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With the recent passing of famous cultural celebrities like Michael Jackson, Farrah Fawcett and Ed McMahon, I would be remiss if I didn’t bring to your attention another great loss. James Baker Hall, Kentucky Poet Laureate, artist and essayist has also died. Hall’s poems have affected me greatly over the years. He writes about youth and transformation. He is honest, eloquent and reflective. I will miss his continued writing greatly. Below are two poems from James Baker Hall.


Freeing The Sparks

I watch from the foot of the bed.
It rises at the end of what we can see

of 9th Street, a fireball in the alley
of tall buildings, exploding
in great pins of light.
I forget to think.
I forget everything
I have thought. Light is

what’s left, alleging
to have forgotten nothing.
The brown walls, the peeling paint,
first one mirror
and then another.
My hand is here

standing on its fingers.
Each day a place stands up within
the light itself, the pulses open—
We call it

here—the brown walls,
the books, the red blanket, the plants

under the window. Green is
many different things.

That First Kite

That first kite was made of newspaper and strung
with fish line. I was lying next to it, alone. Sunlight
in the bright shape of a window, X-ed once
with the shadow of the sash, moved

slowly across the floor toward
me. A way had to be found

to make it work. We were trying. All this
took place in the attic where the cat brought
the birds.
                    My mother was downstairs
or out back in the cornfield
with a gun.
                      I didn’t move. Who knew
where my father was.
Nothing ever worked.
I kept my eyes closed

whenever I thought
I was asleep
or flying. I awoke

when I felt the light touch
my feet, perfect, still

I didn’t move. When it touched
my eyes I opened. The crosshairs
were on my chest, breathing. I saw
my heart. A cold wind rattled
the kite.

Written by Michael Duenes

June 28, 2009 at 7:11 pm

Posted in Poetry, Reflections, Russell

Mark Steyn on “the safety net”

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I can’t help but mention again how much I love reading Mark Steyn. I find his wit and wisdom to be both sharpening and engrossing. He usually gets me thinking about important matters for our world and does so again with his recent column, Net Losses, in the current issue of National Review. This paragraph grabbed me:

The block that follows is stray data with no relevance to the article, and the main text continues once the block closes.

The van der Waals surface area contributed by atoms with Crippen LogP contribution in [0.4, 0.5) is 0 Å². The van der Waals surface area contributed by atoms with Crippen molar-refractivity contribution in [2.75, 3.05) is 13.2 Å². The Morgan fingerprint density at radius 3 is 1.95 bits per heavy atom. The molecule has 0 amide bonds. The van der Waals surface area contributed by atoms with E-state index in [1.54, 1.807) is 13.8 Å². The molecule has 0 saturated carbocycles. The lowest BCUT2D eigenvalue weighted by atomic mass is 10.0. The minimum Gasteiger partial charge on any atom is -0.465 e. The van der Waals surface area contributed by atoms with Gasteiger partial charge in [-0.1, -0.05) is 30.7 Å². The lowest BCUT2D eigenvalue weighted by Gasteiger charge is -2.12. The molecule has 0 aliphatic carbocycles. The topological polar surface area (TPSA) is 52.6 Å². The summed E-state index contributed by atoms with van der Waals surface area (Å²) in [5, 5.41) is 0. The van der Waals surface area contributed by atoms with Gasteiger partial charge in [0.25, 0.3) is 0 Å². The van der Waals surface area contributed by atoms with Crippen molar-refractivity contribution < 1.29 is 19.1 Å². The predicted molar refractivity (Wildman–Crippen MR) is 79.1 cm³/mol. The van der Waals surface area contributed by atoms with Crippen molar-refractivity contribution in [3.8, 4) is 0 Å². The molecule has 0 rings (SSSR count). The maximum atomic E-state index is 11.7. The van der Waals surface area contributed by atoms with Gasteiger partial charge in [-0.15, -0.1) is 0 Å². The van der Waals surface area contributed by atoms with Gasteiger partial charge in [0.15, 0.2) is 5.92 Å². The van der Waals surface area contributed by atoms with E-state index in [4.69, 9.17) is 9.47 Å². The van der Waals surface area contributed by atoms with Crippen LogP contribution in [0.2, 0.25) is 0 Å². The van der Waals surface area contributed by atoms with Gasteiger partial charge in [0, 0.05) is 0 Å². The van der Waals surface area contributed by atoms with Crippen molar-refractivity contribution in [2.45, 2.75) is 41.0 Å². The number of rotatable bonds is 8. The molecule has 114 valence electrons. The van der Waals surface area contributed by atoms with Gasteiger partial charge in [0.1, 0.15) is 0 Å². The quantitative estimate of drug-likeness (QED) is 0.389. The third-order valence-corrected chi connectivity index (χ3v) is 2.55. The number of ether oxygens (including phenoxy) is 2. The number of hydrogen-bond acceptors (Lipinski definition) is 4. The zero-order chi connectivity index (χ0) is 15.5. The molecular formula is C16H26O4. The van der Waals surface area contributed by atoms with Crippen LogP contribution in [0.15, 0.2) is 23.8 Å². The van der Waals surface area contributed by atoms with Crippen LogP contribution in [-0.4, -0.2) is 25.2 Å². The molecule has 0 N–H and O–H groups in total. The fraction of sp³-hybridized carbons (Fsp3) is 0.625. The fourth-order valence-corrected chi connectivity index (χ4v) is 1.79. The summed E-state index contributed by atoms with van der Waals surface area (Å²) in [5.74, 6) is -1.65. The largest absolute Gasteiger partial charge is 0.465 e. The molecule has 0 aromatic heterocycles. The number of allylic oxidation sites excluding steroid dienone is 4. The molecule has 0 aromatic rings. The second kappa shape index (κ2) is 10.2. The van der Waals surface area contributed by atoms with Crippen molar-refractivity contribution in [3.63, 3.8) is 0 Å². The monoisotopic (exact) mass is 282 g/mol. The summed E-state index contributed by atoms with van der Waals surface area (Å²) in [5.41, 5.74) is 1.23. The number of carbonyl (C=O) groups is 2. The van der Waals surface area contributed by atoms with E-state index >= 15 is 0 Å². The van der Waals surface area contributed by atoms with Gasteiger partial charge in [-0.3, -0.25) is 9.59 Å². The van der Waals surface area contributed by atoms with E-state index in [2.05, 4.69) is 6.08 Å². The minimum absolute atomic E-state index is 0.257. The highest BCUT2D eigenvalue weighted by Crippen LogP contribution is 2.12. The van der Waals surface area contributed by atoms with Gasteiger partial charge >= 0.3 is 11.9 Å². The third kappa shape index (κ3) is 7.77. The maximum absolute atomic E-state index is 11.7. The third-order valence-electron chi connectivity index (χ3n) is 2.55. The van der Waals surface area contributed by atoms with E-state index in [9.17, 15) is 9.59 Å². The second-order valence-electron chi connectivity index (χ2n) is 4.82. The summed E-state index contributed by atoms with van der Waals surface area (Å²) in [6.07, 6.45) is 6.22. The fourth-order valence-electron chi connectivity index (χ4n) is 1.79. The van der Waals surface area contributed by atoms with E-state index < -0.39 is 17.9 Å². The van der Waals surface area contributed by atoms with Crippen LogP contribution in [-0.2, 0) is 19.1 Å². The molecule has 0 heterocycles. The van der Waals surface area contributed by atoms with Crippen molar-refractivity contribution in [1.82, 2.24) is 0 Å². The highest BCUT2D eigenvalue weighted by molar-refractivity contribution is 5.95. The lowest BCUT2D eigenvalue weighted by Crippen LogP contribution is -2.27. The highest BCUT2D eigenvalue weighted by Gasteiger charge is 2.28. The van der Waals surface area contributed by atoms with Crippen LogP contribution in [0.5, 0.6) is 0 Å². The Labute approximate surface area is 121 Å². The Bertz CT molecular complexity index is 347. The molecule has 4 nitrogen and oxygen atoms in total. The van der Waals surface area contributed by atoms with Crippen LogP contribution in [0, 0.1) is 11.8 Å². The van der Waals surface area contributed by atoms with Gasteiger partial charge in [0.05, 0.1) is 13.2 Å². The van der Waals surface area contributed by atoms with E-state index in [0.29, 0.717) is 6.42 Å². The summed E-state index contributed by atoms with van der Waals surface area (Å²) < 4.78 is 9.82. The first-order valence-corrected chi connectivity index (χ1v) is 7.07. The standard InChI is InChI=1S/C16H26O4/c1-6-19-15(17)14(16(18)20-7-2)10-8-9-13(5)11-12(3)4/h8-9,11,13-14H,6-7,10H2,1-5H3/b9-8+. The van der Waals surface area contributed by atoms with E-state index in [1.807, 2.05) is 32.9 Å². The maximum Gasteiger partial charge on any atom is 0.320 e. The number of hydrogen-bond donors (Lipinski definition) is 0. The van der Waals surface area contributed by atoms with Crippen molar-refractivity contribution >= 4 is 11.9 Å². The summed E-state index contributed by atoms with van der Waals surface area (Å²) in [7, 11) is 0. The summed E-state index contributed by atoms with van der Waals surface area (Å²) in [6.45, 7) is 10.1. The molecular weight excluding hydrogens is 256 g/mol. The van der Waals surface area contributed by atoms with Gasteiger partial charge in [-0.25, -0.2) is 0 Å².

When did human life become impossible without a “safety net”? My neighbor’s family came to my corner of New Hampshire in the winter of 1767–68 when her great-great-great-whatever dragged his huge millstones up the frozen river from Connecticut to build the first gristmill on a swift-running brook in the middle of uncleared forest in a four-year-old township comprising a dozen families. And he did it without first applying for a federal business development grant. No big deal. Her family’s nothing special, my town’s nothing special: That’s the point. It was routine — in a pre–“safety net” society.

Read the entire article here.


Written by Michael Duenes

June 25, 2009 at 7:28 pm

Posted in Duenes, Reflections

from the ivory tower: The new medicine – Life and death after hippocrates

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Nigel Cameron

What if we could no longer trust that our physicians and doctors would be bound never to act in such a way as to take human life? Or to put it differently, what if we had to worry that those practicing medicine might become our killers rather than our healers and preservers? What if our doctors were no longer bound by the Hippocratic Oath, the oath which has guided medical practice for over two millennia, but instead were moved to act primarily by the motivations of compassion and the relief of suffering? What if medicine becomes mainly a matter of technique, rather than a matter of moral commitments? Nigel M. de S. Cameron takes up such questions and more in his book, The New Medicine: Life and Death After Hippocrates.

Cameron begins by giving a brief interpretation of the Hippocratic Oath and its applications. I had always thought the oath consisted of the statement: “First, do no harm.” This is true as a very concise summary, but does not do justice to the oath as a whole. The oath begins first with a swearing of allegiance by the doctor to various pagan gods (which Christians subsequently turned into allegiance to the God of the Bible). Second, the doctor swears to have high regard for his teacher, to “regard my teacher in this art as equal to my parents…to consider his offspring equal to my brothers.” Third, the doctor swears that she will “use treatment to help the sick according to my ability and judgment, but I will never use it to injure or wrong them. I will not give poison to anyone though asked to do so, nor will I suggest such a plan. Similarly I will not give a pessary to a woman to cause abortion.” Finally, the doctor pronounces a benediction upon himself, that “if I keep this oath and break it not, may I enjoy honour, in my life and art, among all men for all time; but if I transgress and forswear myself, may the opposite befall me.” Throughout the book, Cameron is keen on stressing the three primary elements of the oath: The doctor’s relation to his God, his relation to his teacher, and his relation to his patients; the first relation being most crucial so that the physician has a transcendent basis for her work. The original oath was pagan in nature, but was then largely co-opted by Christians and Muslims to give it a more sure grounding in the western tradition of medicine.